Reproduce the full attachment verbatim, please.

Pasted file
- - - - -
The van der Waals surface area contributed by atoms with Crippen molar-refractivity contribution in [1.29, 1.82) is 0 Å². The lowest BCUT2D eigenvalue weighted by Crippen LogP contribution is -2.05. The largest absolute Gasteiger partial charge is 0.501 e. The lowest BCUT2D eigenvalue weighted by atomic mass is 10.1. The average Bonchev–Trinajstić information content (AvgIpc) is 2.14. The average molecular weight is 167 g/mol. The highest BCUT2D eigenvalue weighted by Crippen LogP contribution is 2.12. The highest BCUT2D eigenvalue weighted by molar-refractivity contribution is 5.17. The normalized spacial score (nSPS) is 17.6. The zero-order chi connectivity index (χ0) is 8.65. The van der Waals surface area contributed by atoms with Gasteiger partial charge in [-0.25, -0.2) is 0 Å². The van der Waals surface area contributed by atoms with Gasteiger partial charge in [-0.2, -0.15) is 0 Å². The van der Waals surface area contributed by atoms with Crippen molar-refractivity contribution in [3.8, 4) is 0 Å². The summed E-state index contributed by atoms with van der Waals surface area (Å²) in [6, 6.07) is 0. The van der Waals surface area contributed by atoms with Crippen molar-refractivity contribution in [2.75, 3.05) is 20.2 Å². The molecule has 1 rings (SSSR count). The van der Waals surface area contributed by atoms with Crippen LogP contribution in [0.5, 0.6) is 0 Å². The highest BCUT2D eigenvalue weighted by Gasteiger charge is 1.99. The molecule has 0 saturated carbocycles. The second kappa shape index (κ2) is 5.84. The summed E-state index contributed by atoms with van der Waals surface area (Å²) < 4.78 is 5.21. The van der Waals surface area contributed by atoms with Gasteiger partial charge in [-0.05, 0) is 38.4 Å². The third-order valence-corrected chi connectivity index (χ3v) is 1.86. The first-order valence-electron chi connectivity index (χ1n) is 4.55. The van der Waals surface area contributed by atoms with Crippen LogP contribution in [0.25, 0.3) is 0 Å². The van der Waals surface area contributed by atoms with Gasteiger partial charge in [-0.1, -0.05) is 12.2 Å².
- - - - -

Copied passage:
The van der Waals surface area contributed by atoms with Crippen molar-refractivity contribution in [1.29, 1.82) is 0 Å². The lowest BCUT2D eigenvalue weighted by Crippen LogP contribution is -2.05. The largest absolute Gasteiger partial charge is 0.501 e. The lowest BCUT2D eigenvalue weighted by atomic mass is 10.1. The average Bonchev–Trinajstić information content (AvgIpc) is 2.14. The average molecular weight is 167 g/mol. The highest BCUT2D eigenvalue weighted by Crippen LogP contribution is 2.12. The highest BCUT2D eigenvalue weighted by molar-refractivity contribution is 5.17. The normalized spacial score (nSPS) is 17.6. The zero-order chi connectivity index (χ0) is 8.65. The van der Waals surface area contributed by atoms with Gasteiger partial charge in [-0.25, -0.2) is 0 Å². The van der Waals surface area contributed by atoms with Gasteiger partial charge in [-0.2, -0.15) is 0 Å². The van der Waals surface area contributed by atoms with Crippen molar-refractivity contribution in [3.8, 4) is 0 Å². The summed E-state index contributed by atoms with van der Waals surface area (Å²) in [6, 6.07) is 0. The van der Waals surface area contributed by atoms with Crippen molar-refractivity contribution in [2.75, 3.05) is 20.2 Å². The molecule has 1 rings (SSSR count). The van der Waals surface area contributed by atoms with Crippen LogP contribution in [0.5, 0.6) is 0 Å². The highest BCUT2D eigenvalue weighted by Gasteiger charge is 1.99. The molecule has 0 saturated carbocycles. The second kappa shape index (κ2) is 5.84. The summed E-state index contributed by atoms with van der Waals surface area (Å²) < 4.78 is 5.21. The van der Waals surface area contributed by atoms with Gasteiger partial charge in [-0.05, 0) is 38.4 Å². The third-order valence-corrected chi connectivity index (χ3v) is 1.86. The first-order valence-electron chi connectivity index (χ1n) is 4.55. The van der Waals surface area contributed by atoms with Crippen LogP contribution in [0.25, 0.3) is 0 Å². The van der Waals surface area contributed by atoms with Gasteiger partial charge in [-0.1, -0.05) is 12.2 Å².